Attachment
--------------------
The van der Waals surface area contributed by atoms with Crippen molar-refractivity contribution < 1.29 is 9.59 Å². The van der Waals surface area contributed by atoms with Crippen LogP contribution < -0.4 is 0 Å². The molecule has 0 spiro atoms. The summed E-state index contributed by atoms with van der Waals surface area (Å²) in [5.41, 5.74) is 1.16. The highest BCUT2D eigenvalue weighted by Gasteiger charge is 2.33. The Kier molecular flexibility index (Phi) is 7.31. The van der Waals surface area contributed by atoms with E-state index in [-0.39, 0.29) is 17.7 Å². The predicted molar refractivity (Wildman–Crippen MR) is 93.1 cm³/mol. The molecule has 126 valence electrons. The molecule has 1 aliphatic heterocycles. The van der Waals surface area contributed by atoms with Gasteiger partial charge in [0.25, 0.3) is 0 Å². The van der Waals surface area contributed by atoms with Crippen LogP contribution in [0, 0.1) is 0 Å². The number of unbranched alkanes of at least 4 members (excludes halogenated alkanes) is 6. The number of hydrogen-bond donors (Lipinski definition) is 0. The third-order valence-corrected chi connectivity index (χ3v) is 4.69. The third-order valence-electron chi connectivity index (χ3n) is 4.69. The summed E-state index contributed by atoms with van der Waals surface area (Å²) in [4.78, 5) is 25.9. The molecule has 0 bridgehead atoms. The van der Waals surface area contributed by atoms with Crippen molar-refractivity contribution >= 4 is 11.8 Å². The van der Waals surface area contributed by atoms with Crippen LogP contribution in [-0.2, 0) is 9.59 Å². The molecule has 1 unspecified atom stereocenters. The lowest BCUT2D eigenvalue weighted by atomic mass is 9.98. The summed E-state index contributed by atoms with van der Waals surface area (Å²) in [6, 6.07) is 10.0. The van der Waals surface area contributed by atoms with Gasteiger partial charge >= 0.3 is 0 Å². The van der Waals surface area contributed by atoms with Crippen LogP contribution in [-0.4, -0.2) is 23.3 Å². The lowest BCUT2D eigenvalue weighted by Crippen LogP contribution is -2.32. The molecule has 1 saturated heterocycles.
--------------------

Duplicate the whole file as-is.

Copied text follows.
The van der Waals surface area contributed by atoms with Crippen molar-refractivity contribution < 1.29 is 9.59 Å². The van der Waals surface area contributed by atoms with Crippen LogP contribution < -0.4 is 0 Å². The molecule has 0 spiro atoms. The summed E-state index contributed by atoms with van der Waals surface area (Å²) in [5.41, 5.74) is 1.16. The highest BCUT2D eigenvalue weighted by Gasteiger charge is 2.33. The Kier molecular flexibility index (Phi) is 7.31. The van der Waals surface area contributed by atoms with E-state index in [-0.39, 0.29) is 17.7 Å². The predicted molar refractivity (Wildman–Crippen MR) is 93.1 cm³/mol. The molecule has 126 valence electrons. The molecule has 1 aliphatic heterocycles. The van der Waals surface area contributed by atoms with Gasteiger partial charge in [0.25, 0.3) is 0 Å². The van der Waals surface area contributed by atoms with Crippen LogP contribution in [0, 0.1) is 0 Å². The number of unbranched alkanes of at least 4 members (excludes halogenated alkanes) is 6. The number of hydrogen-bond donors (Lipinski definition) is 0. The third-order valence-corrected chi connectivity index (χ3v) is 4.69. The third-order valence-electron chi connectivity index (χ3n) is 4.69. The summed E-state index contributed by atoms with van der Waals surface area (Å²) in [4.78, 5) is 25.9. The molecule has 0 bridgehead atoms. The van der Waals surface area contributed by atoms with Crippen molar-refractivity contribution >= 4 is 11.8 Å². The van der Waals surface area contributed by atoms with Crippen LogP contribution in [-0.2, 0) is 9.59 Å². The molecule has 1 unspecified atom stereocenters. The lowest BCUT2D eigenvalue weighted by atomic mass is 9.98. The summed E-state index contributed by atoms with van der Waals surface area (Å²) in [6, 6.07) is 10.0. The van der Waals surface area contributed by atoms with Gasteiger partial charge >= 0.3 is 0 Å². The van der Waals surface area contributed by atoms with Crippen LogP contribution in [-0.4, -0.2) is 23.3 Å². The lowest BCUT2D eigenvalue weighted by Crippen LogP contribution is -2.32. The molecule has 1 saturated heterocycles.